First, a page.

There was a first in Osaka 2007 in the 100m as eight different nationalities competed. The race was won impressively by Gay in 9.85 as he ran down Powell at 70m as the Jamaican faded to third. Marlon Devonish was the leading Briton in sixth. Gay made it a sprint double in the 200m as he ran down Bolt after 100m and won in a championship record 19.76. Bolt was a clear second in 19.91.

Bolt was a different athlete in 2009 after his world record and Olympic sprint double. Unlike in the Beijing 100m where he ran 9.69, he kept the pressure on after an unprecedented 6.31 60m to stop the clock at a sensational 9.58. Gay ran an exceptional 9.71 in second with Powell third on 9.84. With Gay saving himself for the relay, Bolt was a class apart in the 200m and shot through 100m in a remarkable 9.92. He didn’t think he was as fit as in Beijing but held on to win in another world record of 19.19 to improve the 19.30 from the Olympics. A record five broke 20 seconds with Alonso Edward second on 19.81 and Wallace Spearmon winning his third successive medal.

When Bolt false-started in Daegu in 2011, training partner Yohan Blake won easily in 9.92 from Walter Dix with 2003 champion Collins third, but the Jamaican made no mistake in the 200m and, after a 9.97 100m on the bend, won in 19.40, the third best time in history. Dix gained his second silver with 19.70 as Christophe Lemaitre’s French record of 19.80 secured bronze.

Though not at his very best, Bolt also made no mistake in the Moscow 100m in 2013, winning in 9.77 with Gatlin just under a metre back in 9.85. James Dasaolu was eighth after a 9.97 semi-final. Bolt also won the 200m in a world-leading 19.66, though Warren Weir wasn’t far back on 19.79. British teenager Adam Gemili won his semi-final in a PB 19.98 and was just 0.04 away from a medal in the final with 20.08 in fifth.


Year | Winner | Time | Top Brit
1983   Carl Lewis (USA)   10.07/-0.3   4th Allan Wells 10.27
1987   Carl Lewis (USA)   9.93/1.0   3rd Linford Christie 10.14
1991   Carl Lewis (USA)   9.86/1.2   4th Linford Christie 9.92
1993   Linford Christie (GBR)   9.87/0.3   1st Christie 10.12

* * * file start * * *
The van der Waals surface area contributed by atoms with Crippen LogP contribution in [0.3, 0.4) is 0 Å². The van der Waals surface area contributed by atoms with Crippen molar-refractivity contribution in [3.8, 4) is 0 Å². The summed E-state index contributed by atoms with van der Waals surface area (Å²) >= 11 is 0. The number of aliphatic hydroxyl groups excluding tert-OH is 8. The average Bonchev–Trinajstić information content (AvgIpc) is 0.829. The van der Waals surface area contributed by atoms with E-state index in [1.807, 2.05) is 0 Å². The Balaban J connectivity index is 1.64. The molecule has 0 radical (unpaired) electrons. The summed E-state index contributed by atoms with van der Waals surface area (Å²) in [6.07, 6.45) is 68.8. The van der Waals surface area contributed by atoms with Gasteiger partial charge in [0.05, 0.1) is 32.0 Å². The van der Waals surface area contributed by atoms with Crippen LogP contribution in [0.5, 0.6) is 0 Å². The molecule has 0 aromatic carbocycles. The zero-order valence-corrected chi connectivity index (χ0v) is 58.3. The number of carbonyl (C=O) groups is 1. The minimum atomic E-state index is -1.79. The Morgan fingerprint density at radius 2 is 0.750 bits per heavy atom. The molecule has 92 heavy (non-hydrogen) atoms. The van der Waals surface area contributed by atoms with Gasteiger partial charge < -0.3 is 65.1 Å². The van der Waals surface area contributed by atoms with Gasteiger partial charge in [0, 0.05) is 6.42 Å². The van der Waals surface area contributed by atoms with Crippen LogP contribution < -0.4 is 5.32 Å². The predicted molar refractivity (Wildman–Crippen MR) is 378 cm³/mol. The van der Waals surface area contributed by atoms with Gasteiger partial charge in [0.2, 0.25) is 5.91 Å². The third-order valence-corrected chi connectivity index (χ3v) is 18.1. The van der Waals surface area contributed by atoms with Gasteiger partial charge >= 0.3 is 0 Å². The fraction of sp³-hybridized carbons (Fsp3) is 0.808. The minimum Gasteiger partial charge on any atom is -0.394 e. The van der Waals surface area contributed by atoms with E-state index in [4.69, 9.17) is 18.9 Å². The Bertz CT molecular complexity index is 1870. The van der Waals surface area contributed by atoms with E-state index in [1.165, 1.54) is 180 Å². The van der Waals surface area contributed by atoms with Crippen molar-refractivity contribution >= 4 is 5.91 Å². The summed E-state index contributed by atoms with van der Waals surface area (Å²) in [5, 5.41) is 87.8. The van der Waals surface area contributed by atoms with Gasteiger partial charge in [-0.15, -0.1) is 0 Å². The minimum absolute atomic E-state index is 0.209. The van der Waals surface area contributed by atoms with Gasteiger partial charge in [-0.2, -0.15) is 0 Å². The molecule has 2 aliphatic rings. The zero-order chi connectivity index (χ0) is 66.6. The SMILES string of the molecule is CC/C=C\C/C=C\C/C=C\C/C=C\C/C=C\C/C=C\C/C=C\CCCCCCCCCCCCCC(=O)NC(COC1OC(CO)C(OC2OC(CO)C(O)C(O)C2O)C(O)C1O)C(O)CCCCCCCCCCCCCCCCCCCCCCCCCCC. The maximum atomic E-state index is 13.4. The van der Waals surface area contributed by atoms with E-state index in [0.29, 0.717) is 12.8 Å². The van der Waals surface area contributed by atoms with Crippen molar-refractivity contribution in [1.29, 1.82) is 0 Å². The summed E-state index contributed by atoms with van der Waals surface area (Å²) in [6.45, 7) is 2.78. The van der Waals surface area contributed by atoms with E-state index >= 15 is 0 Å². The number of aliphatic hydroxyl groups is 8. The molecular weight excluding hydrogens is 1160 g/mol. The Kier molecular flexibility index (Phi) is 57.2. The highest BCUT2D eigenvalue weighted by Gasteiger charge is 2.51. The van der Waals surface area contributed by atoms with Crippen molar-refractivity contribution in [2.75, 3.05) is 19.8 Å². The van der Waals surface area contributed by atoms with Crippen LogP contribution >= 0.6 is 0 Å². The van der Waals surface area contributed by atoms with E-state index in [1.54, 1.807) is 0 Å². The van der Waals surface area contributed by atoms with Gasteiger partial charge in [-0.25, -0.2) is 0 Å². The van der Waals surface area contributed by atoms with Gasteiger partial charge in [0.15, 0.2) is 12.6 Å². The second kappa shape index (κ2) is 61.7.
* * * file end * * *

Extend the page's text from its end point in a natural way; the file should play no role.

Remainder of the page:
1995   Donovan Bailey (CAN)   9.97/1.0   6th Linford Christie 10.12 1
1997   Maurice Greene (USA)   9.86/0.2   8th sf Darren Campbell 10.37 (10.13qf)
1999   Maurice Greene (USA)   9.80/0.2   3rd Dwain Chambers 9.97
2001   Maurice Greene (USA)   9.82/-0.2   4th Dwain Chambers 9.99
2003   Kim Collins (SKN)   10.07/0.0   3rd Darren Campbell 10.08
2005   Justin Gatlin (USA)   9.88/0.4   5th sf Jason Gardener 10.08
2007   Tyson Gay (USA)   9.85/-0.5   6th Marlon Devonish 10.14
2009   Usain Bolt (JAM)   9.58/0.2   6th Dwain Chambers 10.00
2011   Yohan Blake (JAM)   9.92/-1.4   3rd sf Harry Aikines-Aryeetey 10.23
2013   Usain Bolt (JAM)   9.77/-0.3   8th James Dasaolu 10.21 (9.97sf)

Top-5 points (8 for gold, 7 for silver etc)
USA 169
JAM 76
GBR 56
CAN 37
TRI 32


Year | Winner | Time | Top Brit
1983   Calvin Smith (USA)   20.14/1.2   4th Allan Wells 20.52
1987   Calvin Smith (USA)   20.16/-0.4   3rd John Regis 20.18
1991   Michael Johnson (USA)   20.01/-3.4   5th sf John Regis 20.52 (20.38qf)
1993   Frankie Fredericks (NAM)   19.85/0.3   2nd John Regis 19.94
1995   Michael Johnson (USA)   19.79/0.5   7th John Regis 20.67 (20.16sf)
1997   Ato Boldon (TTO)   20.04/2.3   6th sf Doug Walker 20.61 (20.49ht)
1999   Maurice Greene (USA)   19.90/1.2   7th Julian Golding 20.48(20.28sf)
2001   Kostas Kenteris (GRE)   20.04/0.2   5th Christian Malcolm 20.22 (20.08sf)
2003   John Capel (USA)   20.30/0.1   4th Darren Campbell 20.39 (20.34sf)
2005   Justin Gatlin (USA)   20.04/-0.5   7th sf Marlon Devonish 20.93 (20.75 ht)
2007   Tyson Gay (USA)   19.76/-0.8   No Brits
2009   Usain Bolt (JAM)   19.19/-0.3   7th sf Marlon Devonish 20.62
2011   Usain Bolt (JAM)   19.40/0.8/-1.4   5th sf Christian Malcolm 20.88 (20.66ht)
2013   Usain Bolt (JAM)   19.66/0.0   5th Adam Gemili 20.08

Top-5 points (8 for gold, 7 for silver etc)
USA 169.5
JAM 64
BRA 36
GBR 36
NAM 31